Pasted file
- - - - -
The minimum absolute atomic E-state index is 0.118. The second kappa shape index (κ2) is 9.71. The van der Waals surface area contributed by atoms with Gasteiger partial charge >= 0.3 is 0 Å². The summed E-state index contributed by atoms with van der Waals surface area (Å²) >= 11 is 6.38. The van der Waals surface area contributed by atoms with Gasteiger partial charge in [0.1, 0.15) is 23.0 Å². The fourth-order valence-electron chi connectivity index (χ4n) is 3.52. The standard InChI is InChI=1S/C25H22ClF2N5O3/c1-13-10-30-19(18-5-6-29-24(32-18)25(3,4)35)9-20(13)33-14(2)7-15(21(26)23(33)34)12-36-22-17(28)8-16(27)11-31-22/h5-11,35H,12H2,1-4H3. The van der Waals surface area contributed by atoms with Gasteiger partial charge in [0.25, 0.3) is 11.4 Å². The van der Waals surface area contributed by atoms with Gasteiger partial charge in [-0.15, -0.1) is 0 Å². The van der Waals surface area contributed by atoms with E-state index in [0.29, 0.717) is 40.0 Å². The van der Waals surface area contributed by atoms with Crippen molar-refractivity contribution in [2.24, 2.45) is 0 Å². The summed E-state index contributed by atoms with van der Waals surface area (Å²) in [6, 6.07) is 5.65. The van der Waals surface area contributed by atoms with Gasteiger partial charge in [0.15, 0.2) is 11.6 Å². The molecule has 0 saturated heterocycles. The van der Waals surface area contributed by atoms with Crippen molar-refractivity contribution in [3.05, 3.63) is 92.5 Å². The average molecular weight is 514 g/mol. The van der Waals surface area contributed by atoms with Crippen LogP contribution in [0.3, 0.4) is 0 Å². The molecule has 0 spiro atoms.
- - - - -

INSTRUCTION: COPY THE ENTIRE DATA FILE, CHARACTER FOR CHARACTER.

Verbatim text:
The minimum absolute atomic E-state index is 0.118. The second kappa shape index (κ2) is 9.71. The van der Waals surface area contributed by atoms with Gasteiger partial charge >= 0.3 is 0 Å². The summed E-state index contributed by atoms with van der Waals surface area (Å²) >= 11 is 6.38. The van der Waals surface area contributed by atoms with Gasteiger partial charge in [0.1, 0.15) is 23.0 Å². The fourth-order valence-electron chi connectivity index (χ4n) is 3.52. The standard InChI is InChI=1S/C25H22ClF2N5O3/c1-13-10-30-19(18-5-6-29-24(32-18)25(3,4)35)9-20(13)33-14(2)7-15(21(26)23(33)34)12-36-22-17(28)8-16(27)11-31-22/h5-11,35H,12H2,1-4H3. The van der Waals surface area contributed by atoms with Gasteiger partial charge in [0.25, 0.3) is 11.4 Å². The van der Waals surface area contributed by atoms with Gasteiger partial charge in [-0.15, -0.1) is 0 Å². The van der Waals surface area contributed by atoms with E-state index in [0.29, 0.717) is 40.0 Å². The van der Waals surface area contributed by atoms with Crippen molar-refractivity contribution in [2.24, 2.45) is 0 Å². The summed E-state index contributed by atoms with van der Waals surface area (Å²) in [6, 6.07) is 5.65. The van der Waals surface area contributed by atoms with Gasteiger partial charge in [0.15, 0.2) is 11.6 Å². The molecule has 0 saturated heterocycles. The van der Waals surface area contributed by atoms with Crippen molar-refractivity contribution in [3.05, 3.63) is 92.5 Å². The average molecular weight is 514 g/mol. The van der Waals surface area contributed by atoms with Crippen LogP contribution in [0.3, 0.4) is 0 Å². The molecule has 0 spiro atoms.